Stevie, who was born with Down Syndrome, plays himself in the movie, and is considered the best strapper in the country.
After this film, he may well be considered one of Australia’s best actors too.

Payne says she was surprised after her Melbourne Cup victory that many considered her a one-race wonder, rather than understanding the sacrifices she made to win, including crippling injuries and multiple bone breaks, and the death of one of her sisters from a race fall.
As for the victorious day itself?
“I felt like I was so ready that day. I’d left no stone unturned,” Payne says.
“I’d watched the last eight Melbourne Cup races to see where it was won and lost.
“It was an eerie feeling to be going into the largest race in Australia but I was unbelievably confident and calm .
“Any other day, any other race, I would have been so nervous. I felt I was so ready for that race. When we went over the finishing line it was the most incredible feeling you could ever imagine.”

You’ll see plenty of well-known Aussie faces in this film including Sam Neill as Paddy Payne, Magda Szubanski, Mick Molloy and Shane Bourne. Lesser known Teresa Palmer, who plays Michelle Payne, stamps her authority as an actor to watch in this movie which will make you laugh and cry.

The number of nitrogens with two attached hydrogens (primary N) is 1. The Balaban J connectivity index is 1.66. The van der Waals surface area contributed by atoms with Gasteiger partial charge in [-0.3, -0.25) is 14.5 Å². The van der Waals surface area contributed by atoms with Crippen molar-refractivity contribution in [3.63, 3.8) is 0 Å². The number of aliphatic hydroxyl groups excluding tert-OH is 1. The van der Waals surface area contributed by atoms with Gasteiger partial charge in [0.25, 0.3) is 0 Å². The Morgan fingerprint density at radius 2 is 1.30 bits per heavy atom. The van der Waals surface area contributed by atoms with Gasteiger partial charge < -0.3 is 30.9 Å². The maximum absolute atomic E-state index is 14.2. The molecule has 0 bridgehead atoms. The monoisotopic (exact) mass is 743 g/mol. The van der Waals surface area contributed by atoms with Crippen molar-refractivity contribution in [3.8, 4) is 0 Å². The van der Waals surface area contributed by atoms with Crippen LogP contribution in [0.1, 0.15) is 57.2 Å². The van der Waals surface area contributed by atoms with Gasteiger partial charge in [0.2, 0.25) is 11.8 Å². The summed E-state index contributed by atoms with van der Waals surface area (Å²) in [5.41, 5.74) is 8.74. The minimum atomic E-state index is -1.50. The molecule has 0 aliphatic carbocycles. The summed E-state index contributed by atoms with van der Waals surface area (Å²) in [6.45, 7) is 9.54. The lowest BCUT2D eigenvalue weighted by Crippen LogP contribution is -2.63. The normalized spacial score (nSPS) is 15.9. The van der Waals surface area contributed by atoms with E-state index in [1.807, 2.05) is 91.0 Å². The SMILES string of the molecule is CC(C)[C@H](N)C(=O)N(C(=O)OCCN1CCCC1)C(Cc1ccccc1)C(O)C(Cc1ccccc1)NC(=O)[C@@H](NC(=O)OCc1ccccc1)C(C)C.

This isn’t so much a story about horse racing, as it is about a sista sick of sexism in her industry.
Payne confessed to the Brisbane audience she would have preferred there was no film and was “just happy to go about my business” after the Melbourne Cup.
“But I started to get really excited about it. My dream was winning the Melbourne Cup from five years old and it became so apparent it was so much more than that,” she says.
“I had my role models of my sisters being female jockeys and this film gives me the chance to give back. If this film can give young girls inspiration for a dream…that’s what makes me so proud.
“Not only that, having Stevie a part of that, who in my opinion steals the show. People with Down Syndrome are so capable of so much. When Stevie was born people said sorry, like it was at tragedy. He brings so much joy, he’s hilarious.”

Griffiths says the film title came to her because growing up in Australia, the phrase had a negative connotation.
“It’s kind of crazy as a woman that when growing up ‘like a girl’ meant giving up, not doing something well,” she says.